In this interactive webinar, Professors Sachs and Block will:
- Discuss the future of labour law in the United States
- Analyze the recommendations for empowering working people, as outlined in their report, A Clean Slate for Worker Power: Building a Just Economy and Democracy, published by Harvard’s Labor and Worklife Program
- Discuss their early post-election thoughts on what we can expect in terms of work law reforms under President-elect Biden.
Monday, November 9, 2020
Thanks to Tequila Brooks for letting us know that on Wednesday, 18 November at 5 pm EST, the DC Chapter of LERA @DCLERA will host a free webinar chat with Wilma Liebman, Former NLRB Chair and Incoming President of the US Labor and Employment Research Association. Details and registration are here.
Friday, November 6, 2020
Congratulations to Seth Harris, Joseph E. Slater, Anne Marie Lofaso, Charlotte Garden, and Richard F. Griffin, Jr. on the imminent publication of the Third Edition of Modern Labor Law in the Private and Public Sectors: Cases and Materials. Here's the publisher's description:
This casebook adopts a truly modern approach to labor law in the United States, introducing students to the subject as it is practiced today. It is built around two important trends: the shift of union density from the private sector to the public sector and the growth of organizing outside the NLRA process. The third edition adds a new coauthor: Richard F. Griffin, Jr., who served as the NLRB’s General Counsel under President Obama. It also includes the numerous changes in private-sector labor law made by the NLRB under President Trump, Janus v. AFSCME, and more.
Tuesday, October 13, 2020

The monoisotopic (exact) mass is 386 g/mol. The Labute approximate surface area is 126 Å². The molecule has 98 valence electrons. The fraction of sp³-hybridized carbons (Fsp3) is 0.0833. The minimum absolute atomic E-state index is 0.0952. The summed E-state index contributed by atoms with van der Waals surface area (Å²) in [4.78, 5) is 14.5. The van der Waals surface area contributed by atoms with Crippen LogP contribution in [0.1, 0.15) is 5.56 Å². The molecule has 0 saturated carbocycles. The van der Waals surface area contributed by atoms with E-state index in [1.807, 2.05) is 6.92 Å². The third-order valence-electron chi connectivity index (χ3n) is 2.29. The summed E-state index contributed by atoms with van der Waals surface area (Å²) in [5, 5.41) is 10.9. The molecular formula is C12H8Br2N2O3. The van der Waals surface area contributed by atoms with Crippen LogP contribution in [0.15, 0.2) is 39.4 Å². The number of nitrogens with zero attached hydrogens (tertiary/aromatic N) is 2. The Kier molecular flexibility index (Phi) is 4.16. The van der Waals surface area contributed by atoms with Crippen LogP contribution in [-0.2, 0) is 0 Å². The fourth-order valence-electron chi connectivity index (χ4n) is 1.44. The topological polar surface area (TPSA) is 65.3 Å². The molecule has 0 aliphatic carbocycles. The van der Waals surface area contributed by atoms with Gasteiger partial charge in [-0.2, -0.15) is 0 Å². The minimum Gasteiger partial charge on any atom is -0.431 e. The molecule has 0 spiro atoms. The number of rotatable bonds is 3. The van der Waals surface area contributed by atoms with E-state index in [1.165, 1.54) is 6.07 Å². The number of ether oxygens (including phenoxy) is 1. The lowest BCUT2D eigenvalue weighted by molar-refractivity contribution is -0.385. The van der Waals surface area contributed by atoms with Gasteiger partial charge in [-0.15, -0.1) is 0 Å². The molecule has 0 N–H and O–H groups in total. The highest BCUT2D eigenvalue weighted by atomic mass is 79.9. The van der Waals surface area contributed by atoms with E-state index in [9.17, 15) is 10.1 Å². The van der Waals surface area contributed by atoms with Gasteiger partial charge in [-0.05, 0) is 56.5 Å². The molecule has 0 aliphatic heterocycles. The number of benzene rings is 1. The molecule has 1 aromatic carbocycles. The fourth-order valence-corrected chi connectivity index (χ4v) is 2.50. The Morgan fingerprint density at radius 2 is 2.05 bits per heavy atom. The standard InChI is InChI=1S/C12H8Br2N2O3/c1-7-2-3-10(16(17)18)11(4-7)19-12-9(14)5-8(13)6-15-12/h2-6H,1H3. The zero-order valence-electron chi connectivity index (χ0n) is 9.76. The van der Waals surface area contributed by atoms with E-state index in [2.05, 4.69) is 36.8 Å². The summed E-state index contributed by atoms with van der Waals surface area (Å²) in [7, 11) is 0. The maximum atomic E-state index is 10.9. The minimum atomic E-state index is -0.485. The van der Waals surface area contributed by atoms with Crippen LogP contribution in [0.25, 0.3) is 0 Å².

Desiree LeClerq (Cornell ILR) sends an invitation to an online fireside chat with ILO Director General Guy Ryder this Thursday, 15 October, 08:30am Eastern Time. The discussion will address a range of issues, including rising unemployment, the impact of the crisis on migrant and informal workers, the impact of trade agreements on workers, and gaps in social protection. The final portion will be open to audience questions. Desiree will moderate. Registration is free and is available here.
Sunday, October 11, 2020
Thanks to Lance Compa for circulating this: The AFL-CIO and SEIU have filed a complaint with the ILO Committee on Freedom of Association against the Trump administration for violations of ILO standards on Freedom of Association in connection with the Covid-19 crisis in the workplace. Here is a Washington Post article on the complaint; here is the complaint itself.
Thursday, October 1, 2020
Sara Slinn (York - Osgoode) has posted on SSRN her timely and well-written article Protected Concerted Activity and Non-Unionized Employee Strikes: Worker Rights in Canada in the Time of COVID-19, 57 Osgoode Hall L.J. ___. Here's the abstract: